Fear (and it's resulting anger) is an internally generated emotion. If it was me....... I'd look inside myself to find the source of whatever is stealing the cycling fun.
ummm...ALL emotions are internally generated, and most people experience the range of them through the course of a single day. If you are incapable of experiencing fear, anger and frustration, you might have issues.
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Old 07-18-16, 11:17 AM
  #39  
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Originally Posted by Equinox View Post
A huge risk in my area would be not seeing a pothole in front of me because I was looking in my mirror.
That's exactly why I use a mirror; glancing at the mirror keeps the road in front of me in peripheral vision. That way I can save the shoulder check for when the mirror appears to be showing me clear road behind and I just need to verify that.
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Old 07-18-16, 01:01 PM
  #40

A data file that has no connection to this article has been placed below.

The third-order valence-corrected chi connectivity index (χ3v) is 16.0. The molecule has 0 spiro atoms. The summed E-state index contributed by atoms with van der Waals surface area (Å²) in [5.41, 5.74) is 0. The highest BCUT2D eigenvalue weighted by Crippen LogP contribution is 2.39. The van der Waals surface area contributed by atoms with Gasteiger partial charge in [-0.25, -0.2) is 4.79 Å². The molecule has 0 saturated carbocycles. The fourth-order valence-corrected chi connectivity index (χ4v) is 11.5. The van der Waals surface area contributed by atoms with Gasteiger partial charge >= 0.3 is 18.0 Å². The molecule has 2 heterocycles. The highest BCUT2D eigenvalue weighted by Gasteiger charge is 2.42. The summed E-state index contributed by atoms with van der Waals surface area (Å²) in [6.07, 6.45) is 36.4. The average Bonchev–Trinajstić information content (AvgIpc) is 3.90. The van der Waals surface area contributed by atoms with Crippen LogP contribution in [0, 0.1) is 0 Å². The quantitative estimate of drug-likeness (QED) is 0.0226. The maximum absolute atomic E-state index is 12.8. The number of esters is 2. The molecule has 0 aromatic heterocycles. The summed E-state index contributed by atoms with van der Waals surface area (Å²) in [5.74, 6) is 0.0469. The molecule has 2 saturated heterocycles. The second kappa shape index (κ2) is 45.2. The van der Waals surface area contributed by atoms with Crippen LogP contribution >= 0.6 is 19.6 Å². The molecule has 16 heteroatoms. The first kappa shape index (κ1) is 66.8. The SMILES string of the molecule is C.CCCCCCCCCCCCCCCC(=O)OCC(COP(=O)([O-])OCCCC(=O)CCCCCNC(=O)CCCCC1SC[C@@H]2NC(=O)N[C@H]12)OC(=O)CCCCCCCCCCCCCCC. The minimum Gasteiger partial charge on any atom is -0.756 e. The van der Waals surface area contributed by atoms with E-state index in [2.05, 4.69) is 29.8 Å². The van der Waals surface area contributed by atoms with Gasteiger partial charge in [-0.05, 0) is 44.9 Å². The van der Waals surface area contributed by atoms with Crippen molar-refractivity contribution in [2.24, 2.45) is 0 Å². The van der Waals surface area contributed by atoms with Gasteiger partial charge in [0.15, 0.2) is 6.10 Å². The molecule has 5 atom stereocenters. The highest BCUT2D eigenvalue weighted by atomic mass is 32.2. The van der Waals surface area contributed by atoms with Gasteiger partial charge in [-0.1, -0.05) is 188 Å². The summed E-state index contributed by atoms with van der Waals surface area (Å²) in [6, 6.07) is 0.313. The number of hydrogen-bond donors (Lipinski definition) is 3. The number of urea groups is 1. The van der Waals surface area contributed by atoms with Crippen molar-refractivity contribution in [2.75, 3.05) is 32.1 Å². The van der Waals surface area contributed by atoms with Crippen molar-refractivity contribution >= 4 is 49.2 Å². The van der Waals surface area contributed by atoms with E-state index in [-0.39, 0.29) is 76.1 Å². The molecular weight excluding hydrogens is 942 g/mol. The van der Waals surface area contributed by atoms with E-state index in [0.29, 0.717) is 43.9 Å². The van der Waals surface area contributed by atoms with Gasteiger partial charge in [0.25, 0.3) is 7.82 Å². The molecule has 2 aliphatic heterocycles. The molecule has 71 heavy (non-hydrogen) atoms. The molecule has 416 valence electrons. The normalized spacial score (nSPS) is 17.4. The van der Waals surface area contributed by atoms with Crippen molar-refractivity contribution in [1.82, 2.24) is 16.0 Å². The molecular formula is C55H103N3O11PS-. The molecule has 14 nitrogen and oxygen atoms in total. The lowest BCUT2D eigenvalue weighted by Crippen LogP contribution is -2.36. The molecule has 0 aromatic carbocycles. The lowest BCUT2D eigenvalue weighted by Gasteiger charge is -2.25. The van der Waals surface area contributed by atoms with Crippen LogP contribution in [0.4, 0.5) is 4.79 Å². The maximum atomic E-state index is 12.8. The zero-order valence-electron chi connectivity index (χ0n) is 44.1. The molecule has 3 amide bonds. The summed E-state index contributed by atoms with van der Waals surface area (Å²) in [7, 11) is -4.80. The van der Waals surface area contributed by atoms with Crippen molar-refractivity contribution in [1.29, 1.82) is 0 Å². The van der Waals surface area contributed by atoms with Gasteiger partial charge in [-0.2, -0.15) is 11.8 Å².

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Originally Posted by KD5NRH View Post
That's exactly why I use a mirror; glancing at the mirror keeps the road in front of me in peripheral vision. That way I can save the shoulder check for when the mirror appears to be showing me clear road behind and I just need to verify that.
What you are saying seems counter-intuitive. Looking behind you helps you prepare for what's in front of you? I'm sure you develop a skill at using a bike mirror after awhile, just like anything else. My observation of my fellow riders is that the mirror gives a very limited image. It requires more than just a glance of the eye. I see my friends moving their heads quite a bit when they use their mirrors to scan behind them. Perhaps the mirror shifts or whatever it is attached to shifts. I know that they are not looking at the road in front of them.
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Old 07-18-16, 01:17 PM
  #41  
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Originally Posted by Equinox View Post
What you are saying seems counter-intuitive. Looking behind you helps you prepare for what's in front of you? I'm sure you develop a skill at using a bike mirror after awhile, just like anything else. My observation of my fellow riders is that the mirror gives a very limited image. It requires more than just a glance of the eye. I see my friends moving their heads quite a bit when they use their mirrors to scan behind them. Perhaps the mirror shifts or whatever it is attached to shifts. I know that they are not looking at the road in front of them.
I look in the mirror for like half a second at a time. If they're staring at it they're doing it wrong. It's no more distracting--maybe less--than the 3 mirrors in my car.